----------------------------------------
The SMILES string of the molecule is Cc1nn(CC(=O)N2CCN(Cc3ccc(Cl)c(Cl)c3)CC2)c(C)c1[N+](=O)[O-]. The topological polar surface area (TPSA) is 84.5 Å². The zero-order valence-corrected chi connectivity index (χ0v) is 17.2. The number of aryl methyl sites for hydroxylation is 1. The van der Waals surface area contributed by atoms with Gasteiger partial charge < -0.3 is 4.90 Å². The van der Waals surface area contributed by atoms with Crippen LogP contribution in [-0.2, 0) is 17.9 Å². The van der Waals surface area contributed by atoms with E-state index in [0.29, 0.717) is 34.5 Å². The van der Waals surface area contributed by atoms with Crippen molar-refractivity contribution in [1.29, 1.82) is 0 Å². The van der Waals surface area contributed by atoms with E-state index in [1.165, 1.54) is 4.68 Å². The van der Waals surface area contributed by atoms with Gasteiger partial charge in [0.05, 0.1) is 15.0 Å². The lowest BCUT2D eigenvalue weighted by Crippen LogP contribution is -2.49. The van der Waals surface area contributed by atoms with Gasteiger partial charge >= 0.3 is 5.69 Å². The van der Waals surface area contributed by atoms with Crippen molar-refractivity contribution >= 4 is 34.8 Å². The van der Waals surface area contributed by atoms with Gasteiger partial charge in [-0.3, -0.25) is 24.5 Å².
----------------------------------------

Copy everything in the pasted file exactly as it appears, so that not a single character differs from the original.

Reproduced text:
The SMILES string of the molecule is Cc1nn(CC(=O)N2CCN(Cc3ccc(Cl)c(Cl)c3)CC2)c(C)c1[N+](=O)[O-]. The topological polar surface area (TPSA) is 84.5 Å². The zero-order valence-corrected chi connectivity index (χ0v) is 17.2. The number of aryl methyl sites for hydroxylation is 1. The van der Waals surface area contributed by atoms with Gasteiger partial charge < -0.3 is 4.90 Å². The van der Waals surface area contributed by atoms with Crippen LogP contribution in [-0.2, 0) is 17.9 Å². The van der Waals surface area contributed by atoms with E-state index in [0.29, 0.717) is 34.5 Å². The van der Waals surface area contributed by atoms with Crippen molar-refractivity contribution in [1.29, 1.82) is 0 Å². The van der Waals surface area contributed by atoms with E-state index in [1.165, 1.54) is 4.68 Å². The van der Waals surface area contributed by atoms with Gasteiger partial charge in [0.05, 0.1) is 15.0 Å². The lowest BCUT2D eigenvalue weighted by Crippen LogP contribution is -2.49. The van der Waals surface area contributed by atoms with Gasteiger partial charge >= 0.3 is 5.69 Å². The van der Waals surface area contributed by atoms with Crippen molar-refractivity contribution >= 4 is 34.8 Å². The van der Waals surface area contributed by atoms with Gasteiger partial charge in [-0.3, -0.25) is 24.5 Å².